When the Napoli signing becomes official he will join Shane Victorino, Ryan Dempster, Koji Uehara, Jonny Gomes and David Ross in the list of 2013 additions that didn’t require a draft pick or a contract longer than three years.
The direction that Ben Cherington has gone in is clear. The Red Sox are focused on putting together a team that can compete in 2013 while also leaving room for prospects to contribute.
The shorter contracts combined with the fact that none of the acquisitions required the Red Sox to surrender future draft picks was crucial to the long-term rebuilding process.
With the new CBA in place draft picks have become increasingly important. If the Red Sox had signed a player like Nick Swisher, someone that could have helped the team in 2013, they would have lost both their second-round pick and the allotted signing money for that slot.
That double-edged sword has proven to be one the Red Sox wanted to avoid this offseason.
Down the road this could change. For instance, if a player was deemed a franchise cornerstone, such as a legitimate front of the rotation starter or a middle-of-the-order power bat, the Red Sox could certainly part with the pick and the money, but this wasn’t the year to do that.
For now, however, the Red Sox are focused on developing prospects and saving draft picks.
The 2013 draft will be the most important draft in recent memory. If the Red Sox properly evaluate the top-talent, they should land a significant building block for the next 10-15 years.
Additionally, with the wealth of talent perceived to be near major league-ready, the Red Sox could have a youth influx similar to what they experienced in 2002-2009. During those eight seasons the Red Sox averaged 94 wins per season and won two World Series titles.
The next wave of prospects looks bright according to the Providence Journal’s Tim Britton who in reference to what he saw at the Red Sox rookie development camp said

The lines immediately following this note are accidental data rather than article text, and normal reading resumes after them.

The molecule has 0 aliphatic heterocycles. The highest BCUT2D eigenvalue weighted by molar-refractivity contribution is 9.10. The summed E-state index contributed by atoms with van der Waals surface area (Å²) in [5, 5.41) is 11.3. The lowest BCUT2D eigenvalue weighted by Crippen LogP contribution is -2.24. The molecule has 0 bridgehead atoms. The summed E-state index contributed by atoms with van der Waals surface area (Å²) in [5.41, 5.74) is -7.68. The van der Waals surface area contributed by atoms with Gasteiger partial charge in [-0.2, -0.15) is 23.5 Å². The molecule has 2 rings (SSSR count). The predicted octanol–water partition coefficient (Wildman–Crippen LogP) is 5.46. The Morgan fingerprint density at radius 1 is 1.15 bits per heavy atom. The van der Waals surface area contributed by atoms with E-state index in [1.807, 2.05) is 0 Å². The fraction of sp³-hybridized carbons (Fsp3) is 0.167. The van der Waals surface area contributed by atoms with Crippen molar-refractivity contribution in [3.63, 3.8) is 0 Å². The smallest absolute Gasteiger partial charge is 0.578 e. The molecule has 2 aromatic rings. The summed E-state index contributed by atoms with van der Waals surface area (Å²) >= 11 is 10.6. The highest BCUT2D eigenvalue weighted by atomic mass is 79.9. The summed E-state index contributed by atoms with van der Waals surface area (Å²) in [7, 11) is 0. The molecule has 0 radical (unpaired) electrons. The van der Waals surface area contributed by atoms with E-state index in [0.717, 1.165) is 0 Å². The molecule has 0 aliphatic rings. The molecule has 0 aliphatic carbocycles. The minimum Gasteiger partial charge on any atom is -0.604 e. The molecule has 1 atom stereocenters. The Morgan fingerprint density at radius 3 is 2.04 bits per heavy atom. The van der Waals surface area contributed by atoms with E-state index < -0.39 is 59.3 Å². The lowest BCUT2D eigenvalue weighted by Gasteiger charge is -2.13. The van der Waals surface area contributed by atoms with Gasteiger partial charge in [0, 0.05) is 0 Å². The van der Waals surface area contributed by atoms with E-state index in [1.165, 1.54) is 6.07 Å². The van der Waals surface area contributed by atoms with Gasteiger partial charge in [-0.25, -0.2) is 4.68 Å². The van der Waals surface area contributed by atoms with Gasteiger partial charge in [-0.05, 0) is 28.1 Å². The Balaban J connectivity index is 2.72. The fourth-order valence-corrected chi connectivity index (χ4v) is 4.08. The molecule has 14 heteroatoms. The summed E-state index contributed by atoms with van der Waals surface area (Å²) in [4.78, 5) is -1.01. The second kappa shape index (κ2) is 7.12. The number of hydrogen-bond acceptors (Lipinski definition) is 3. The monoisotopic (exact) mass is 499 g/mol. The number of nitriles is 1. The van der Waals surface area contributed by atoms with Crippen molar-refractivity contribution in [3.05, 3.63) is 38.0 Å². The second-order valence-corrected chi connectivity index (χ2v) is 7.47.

At about midfield, there was Rubby De La Rosa long tossing with Allen Webster — both pieces that came to Boston in the deal with Los Angeles. Closer to the red zone, Xander Bogaerts was fielding ground balls, with Jackie Bradley Jr. and Bryce Brentz just off to the side. This is the purported core of that next great Red Sox team.
Now while many fans may not be thrilled with the signings made this offseason, what they have done is allow the Red Sox to keep their top talent.
Rather than packaging prospects in a trade for the likes of Justin Upton, Asdrubal Cabrera, Shin-Soo Choo, or the arsenal of players the Marlins traded, the Red Sox have held onto their talent and stuck to their long-term plan.
The players they have signed aren’t flashy, but they can be productive and are supposed to be good locker room personalities.
Don’t discount their influence on the clubhouse. With a team on the verge of a major transition, it is even more important that the young players come into a good clubhouse and learn from hard working players.
Despite their flaws, Napoli, Victorino, Gomes and Dempster are the type of players I would want rookies to learn from.
If everything works out Dempster becomes a back of the rotation starter, Victorino is a bench player and Napoli plays first base, catches and DH’s at the end of their contracts.
In that scenario the Red Sox best prospects have panned out and the team will be better for it.